Re: Run a 120v variac on 240???
> Okay, on a similar, but opposite, note, how many amps, at 120V 60Hz,
> could a 220V 10A 50Hz variac handle? At a 2200VA rating, I would think at
> least 20A, but the the 50Hz rating will allow it to carry even more
> current at 60Hz, won't it?
The current rating is due to the IR drop in the wire, and will be the same,
regardless of voltage... So your 10A 50Hz variac will carry 10A at 60 Hz.
The different frequency means that the 50Hz unit has a bigger core, which
means that it can take more volts/turn at 60 Hz (oddly, 20% more...), so
you could run a 100V 50 Hz unit at 120V 60 Hz...
The VA rating isn't as relevant for a variac... What you really have is a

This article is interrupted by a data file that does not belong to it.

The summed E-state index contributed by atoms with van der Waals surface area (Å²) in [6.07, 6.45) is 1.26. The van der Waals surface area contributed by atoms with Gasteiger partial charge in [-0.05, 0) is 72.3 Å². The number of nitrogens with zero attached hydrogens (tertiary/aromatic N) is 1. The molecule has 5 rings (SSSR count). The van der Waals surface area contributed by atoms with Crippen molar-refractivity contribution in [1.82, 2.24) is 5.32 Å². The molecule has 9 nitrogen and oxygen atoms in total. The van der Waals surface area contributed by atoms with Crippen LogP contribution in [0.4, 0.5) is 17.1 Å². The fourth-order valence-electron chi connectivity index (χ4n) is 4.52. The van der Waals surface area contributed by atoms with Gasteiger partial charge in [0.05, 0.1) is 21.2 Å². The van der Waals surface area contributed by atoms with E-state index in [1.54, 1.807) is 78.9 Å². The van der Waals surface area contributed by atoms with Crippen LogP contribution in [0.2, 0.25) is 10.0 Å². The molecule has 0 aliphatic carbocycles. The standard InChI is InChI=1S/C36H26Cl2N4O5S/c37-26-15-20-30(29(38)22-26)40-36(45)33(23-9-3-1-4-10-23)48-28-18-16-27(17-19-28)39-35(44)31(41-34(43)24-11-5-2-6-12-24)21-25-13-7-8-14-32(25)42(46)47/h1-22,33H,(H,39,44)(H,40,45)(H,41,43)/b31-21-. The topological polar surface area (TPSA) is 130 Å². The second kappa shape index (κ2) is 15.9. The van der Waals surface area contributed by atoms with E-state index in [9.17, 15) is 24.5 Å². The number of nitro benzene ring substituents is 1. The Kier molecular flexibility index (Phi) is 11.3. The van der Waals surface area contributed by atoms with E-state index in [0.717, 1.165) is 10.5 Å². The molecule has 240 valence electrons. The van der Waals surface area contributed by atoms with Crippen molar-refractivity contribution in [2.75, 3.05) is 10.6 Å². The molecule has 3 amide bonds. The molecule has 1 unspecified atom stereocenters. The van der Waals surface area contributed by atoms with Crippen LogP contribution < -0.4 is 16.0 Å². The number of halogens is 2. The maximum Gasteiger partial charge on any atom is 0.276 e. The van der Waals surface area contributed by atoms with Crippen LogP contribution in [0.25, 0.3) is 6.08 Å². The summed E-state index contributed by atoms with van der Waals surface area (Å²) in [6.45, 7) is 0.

volts rating (determined by the number of turns, the frequency, and the
core) and a amps rating (determined by heating of the wire). Multiply max
volts by max amps and you get the VA rating.....
They're rated in VA instead of Watts because the losses are due to current,
independent of the power factor. You hook a 1000 VA load with 0 power
factor (i.e. a big capacitor or inductor) and the variac gets just as hot
as if you hooked up a 1000W load (a big resistor)... The RMS current is
the same in both cases, just the phase relative to the voltage changes.
> I have two, and might like to gang them to control a potential
> transformer or small pig in the future...
> This is an interesting variac...
> nameplate reads:
> Variatore Di Tensione
> (lic. General Radio Co.)
> Ing. S. & Dr. Guido Belotti
> Piazzo Trento 8- Milano
> I don't speak Italian, but I can guess what most of that means.
Clearly, you need to call up Alitalia and get a plane reservation to Milan
so you can investigate the history of your Italian Variac fully... Science
demands no less...